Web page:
Tuesday, January 23, 2018

Parenting Pointers: Feedback Revolution

Providing valid, worthwhile feedback requires candor and avoiding rose-colored glasses but, and it wont always be easy, ongoing feedback in the workplace will be #1 game-changer for boosting results in 2018.  You can learn how to create a feedback-driven culture shift in your org by Denver's Marjorie (Margie) M. Mauldin, consultant, trainer, entrepreneur and author of the new book, Feedback Revolution.  
Here are some examples, on which she will offer thorough tips and case-specific guidance:
  • Failure to Improve: Performance Problems
  • Termination
  • Layoffs or Cutbacks
  • Exit Interviews 

Feedback is about support and improvement, and a high-energy, positive work environment sets a dynamic tone and culture for employees and retail customers alike. 
  1. Create and nurture your feedback zone – a specific state of mind, attitude, understanding and outlook that prepares you to develop and deliver the most effective feedback possible.
  2. Think before you give feedback – think specifically, engaging your empathy and intuition, as well as your managerial skills and business/employee goals/preparing and rehearsing (in your mind) the feedback you will be giving.
  3. Learn the language of effective feedback – the language and words you will use, as well as the tone, will determine the effectiveness of your feedback message.
  4. Ask permission before giving feedback – effective feedback is a conversation and a dialog, not a lecture. By asking permission, you are showing respect and an implied invitation for the employee to participate in the feedback conversation.
  5. Feedback involves both follow-up and follow-through – unlike annual performance reviews and other static employee communications and interactions, a genuine feedback process doesn’t stop as soon as the initial feedback conversation is ended. Effective and worthwhile feedback is virtually always a starting point.

With 30 years of experience, Mauldin will empower your audience to anticipate and solve communication-based problems to maximize performance, minimize risk and achieve superior performance in today's global marketplace—across every industry and every generation.  I had a chance to read her book (it's really helpful for anyone in the business world) and do an email interview.

What common mistakes do people make when giving feedback?
Many times we give feedback when we are emotional - disappointed, angry or frustrated.  These particular emotions are very powerful and lead us to be reactive in our message to the recipient.  Always take time to assess the situation by asking yourself a few basic questions.  Afterall, if it's important enough to say - it's important enough to prepare for a good outcome.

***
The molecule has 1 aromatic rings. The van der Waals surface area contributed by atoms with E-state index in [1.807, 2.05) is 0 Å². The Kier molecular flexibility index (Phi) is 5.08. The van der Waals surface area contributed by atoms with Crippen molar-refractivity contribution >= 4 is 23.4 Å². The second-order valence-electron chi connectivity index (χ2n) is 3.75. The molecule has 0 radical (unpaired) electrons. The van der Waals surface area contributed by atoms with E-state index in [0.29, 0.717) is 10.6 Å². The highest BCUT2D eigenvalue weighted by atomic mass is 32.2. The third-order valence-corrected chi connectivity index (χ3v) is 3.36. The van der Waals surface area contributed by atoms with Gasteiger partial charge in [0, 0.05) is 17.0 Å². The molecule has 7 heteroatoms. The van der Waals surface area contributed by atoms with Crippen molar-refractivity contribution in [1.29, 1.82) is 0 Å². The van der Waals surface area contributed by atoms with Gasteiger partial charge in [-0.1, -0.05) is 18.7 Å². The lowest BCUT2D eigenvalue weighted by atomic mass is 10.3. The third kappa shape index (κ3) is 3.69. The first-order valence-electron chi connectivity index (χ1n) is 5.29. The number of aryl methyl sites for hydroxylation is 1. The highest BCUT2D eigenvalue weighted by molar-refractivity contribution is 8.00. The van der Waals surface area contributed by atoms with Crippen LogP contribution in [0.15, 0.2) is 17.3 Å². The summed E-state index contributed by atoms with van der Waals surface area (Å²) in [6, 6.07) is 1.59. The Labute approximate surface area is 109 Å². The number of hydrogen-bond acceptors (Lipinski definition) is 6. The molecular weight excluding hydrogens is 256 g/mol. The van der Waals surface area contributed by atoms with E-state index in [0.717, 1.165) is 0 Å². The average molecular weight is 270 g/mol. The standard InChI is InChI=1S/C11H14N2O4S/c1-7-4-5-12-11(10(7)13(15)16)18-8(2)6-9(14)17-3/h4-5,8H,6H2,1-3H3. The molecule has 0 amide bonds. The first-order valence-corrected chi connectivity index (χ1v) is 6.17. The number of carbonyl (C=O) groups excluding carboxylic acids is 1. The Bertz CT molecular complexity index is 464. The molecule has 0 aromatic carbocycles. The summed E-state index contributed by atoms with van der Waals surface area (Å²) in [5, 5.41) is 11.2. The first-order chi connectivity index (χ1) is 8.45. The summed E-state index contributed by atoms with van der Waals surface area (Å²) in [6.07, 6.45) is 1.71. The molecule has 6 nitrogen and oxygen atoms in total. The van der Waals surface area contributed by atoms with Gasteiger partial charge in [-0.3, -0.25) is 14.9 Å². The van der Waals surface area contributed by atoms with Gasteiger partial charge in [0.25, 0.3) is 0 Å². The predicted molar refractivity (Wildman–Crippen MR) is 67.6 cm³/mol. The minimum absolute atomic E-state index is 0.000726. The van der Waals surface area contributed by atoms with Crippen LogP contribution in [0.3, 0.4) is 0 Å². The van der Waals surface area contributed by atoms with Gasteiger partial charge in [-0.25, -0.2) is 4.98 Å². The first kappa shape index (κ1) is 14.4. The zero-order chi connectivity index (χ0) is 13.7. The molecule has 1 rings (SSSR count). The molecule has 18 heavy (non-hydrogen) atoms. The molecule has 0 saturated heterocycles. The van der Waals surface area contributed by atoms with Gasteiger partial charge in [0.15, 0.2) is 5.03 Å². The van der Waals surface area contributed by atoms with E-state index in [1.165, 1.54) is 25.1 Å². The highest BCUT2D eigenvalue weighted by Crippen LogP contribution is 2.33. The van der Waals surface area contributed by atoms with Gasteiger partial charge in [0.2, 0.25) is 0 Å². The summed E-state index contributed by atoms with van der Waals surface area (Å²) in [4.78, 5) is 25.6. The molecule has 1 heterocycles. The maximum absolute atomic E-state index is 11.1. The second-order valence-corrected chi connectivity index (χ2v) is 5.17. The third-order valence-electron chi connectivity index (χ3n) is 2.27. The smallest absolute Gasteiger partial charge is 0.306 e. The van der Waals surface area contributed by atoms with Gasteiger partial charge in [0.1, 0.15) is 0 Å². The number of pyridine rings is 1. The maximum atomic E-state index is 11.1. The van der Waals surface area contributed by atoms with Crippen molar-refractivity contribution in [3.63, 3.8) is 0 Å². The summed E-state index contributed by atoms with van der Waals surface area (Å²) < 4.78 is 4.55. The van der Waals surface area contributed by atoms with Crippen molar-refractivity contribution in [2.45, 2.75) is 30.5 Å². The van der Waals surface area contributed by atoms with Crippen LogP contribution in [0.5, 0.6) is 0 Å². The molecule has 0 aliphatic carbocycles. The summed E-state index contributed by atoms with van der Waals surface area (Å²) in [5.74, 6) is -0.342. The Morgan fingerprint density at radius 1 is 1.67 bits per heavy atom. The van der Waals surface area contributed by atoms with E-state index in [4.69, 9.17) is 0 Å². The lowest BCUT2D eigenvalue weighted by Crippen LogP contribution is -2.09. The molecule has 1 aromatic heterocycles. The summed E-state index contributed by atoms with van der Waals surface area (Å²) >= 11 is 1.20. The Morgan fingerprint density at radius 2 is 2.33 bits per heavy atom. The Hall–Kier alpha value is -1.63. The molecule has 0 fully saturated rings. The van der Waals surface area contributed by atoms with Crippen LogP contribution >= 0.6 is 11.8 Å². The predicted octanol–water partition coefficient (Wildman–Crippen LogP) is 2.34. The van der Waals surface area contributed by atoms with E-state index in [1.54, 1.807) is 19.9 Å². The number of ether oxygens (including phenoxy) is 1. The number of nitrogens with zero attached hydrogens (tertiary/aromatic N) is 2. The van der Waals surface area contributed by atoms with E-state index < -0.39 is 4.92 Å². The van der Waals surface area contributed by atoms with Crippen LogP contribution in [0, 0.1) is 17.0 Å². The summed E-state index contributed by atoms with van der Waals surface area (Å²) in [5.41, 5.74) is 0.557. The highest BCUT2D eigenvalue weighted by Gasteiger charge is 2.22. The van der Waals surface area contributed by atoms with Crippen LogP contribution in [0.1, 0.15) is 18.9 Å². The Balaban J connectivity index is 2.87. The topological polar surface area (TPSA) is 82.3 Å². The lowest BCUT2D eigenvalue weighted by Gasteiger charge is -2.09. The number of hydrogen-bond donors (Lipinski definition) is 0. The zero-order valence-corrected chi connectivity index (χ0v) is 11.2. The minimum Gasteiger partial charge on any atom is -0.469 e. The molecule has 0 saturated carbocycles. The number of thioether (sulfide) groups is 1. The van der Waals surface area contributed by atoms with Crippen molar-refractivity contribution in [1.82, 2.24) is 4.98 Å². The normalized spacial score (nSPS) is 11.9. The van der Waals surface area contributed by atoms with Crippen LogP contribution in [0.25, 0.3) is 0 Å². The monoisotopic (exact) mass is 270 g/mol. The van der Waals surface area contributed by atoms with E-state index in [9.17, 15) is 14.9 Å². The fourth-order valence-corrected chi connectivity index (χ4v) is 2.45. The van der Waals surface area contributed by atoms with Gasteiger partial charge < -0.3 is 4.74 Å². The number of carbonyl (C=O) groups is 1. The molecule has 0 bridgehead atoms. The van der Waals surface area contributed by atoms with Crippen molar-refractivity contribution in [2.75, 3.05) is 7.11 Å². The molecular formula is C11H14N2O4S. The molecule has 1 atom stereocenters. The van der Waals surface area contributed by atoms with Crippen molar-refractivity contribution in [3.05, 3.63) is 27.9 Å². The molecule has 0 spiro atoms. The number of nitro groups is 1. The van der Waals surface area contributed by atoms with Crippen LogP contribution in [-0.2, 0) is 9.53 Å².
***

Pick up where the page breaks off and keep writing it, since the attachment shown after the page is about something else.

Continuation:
1 - Is this the right time or place?
2 - What is my intent and WIIFT - What's In It For Them?
3 - How will I offer support if it is needed?

·       Why is it important to learn how to receive feedback well, even if it's not positive?
We all want to be better - better people, parents, colleagues, and friends. If someone is offering information to you that you can use to improve, take advantage of it! Their delivery may not be the best but look for the kernel of truth in the comment that will help you learn, grow and improve. An honest conversation of concern and support is very important to the recipient and if well handled will lead to a deeper and more satisfying relationship.  

·       How does giving and receiving feedback improve the workplace?
A culture that demonstrates a positive, supportive communication style is a definite competitive advantage for any workplace. Environments that are happy and free of petty innuendo are more productive which leads to greater employee retention and business success. Think back to situations where there was an undercurrent of blame, fear or retribution. If you are like me, you dreaded the situation and looked for ways to avoid particular meetings or people. A culture that is defined by feelings of frustration,  or walking on eggshells can lead to mentally checking out of the situation and offering the minimum work just to get by. A positive emotional culture helps everyone expand their thinking and choices, increase intuition and creativity as well as bolster happiness and resilience. 

·       Can these tips be expanded to home or school situations?
Absolutely! We have opportunities everyday to improve our communication skills and habits. One easy way to monitor your own communication is to take note of the ratio of positive or negative comments or responses. At a minimum, your responses should be 3/1  - 3 positive to 1 negative. It's a simple way to become more self-aware and contribute a positive engagement each time you interact. 

Marjorie (Margie) M. Mauldin, an energetic, wise and creative entrepreneur and successful business leader is the founder and president of Denver-based Executive Forum, a leadership training and development company founded in 1986. For more than three decades, she has worked with Fortune-100 companies, government agencies and municipalities on leadership and feedback training, helping them improve their results, outcomes and business relationships. In fact, her company, Executive Forum, delivers training to more than 5,000 national business leaders each year through award-winning training programs, including iLoveFeedback, and implements a proven process for repeatable success.  Margie is a credentialed master trainer and she is on several professional association and community-support boards. Margie can be found on LinkedInTwitter, and at iLoveFeedback.com.  
Feedback Revolution is available on Amazon as well as other fine booksellers.

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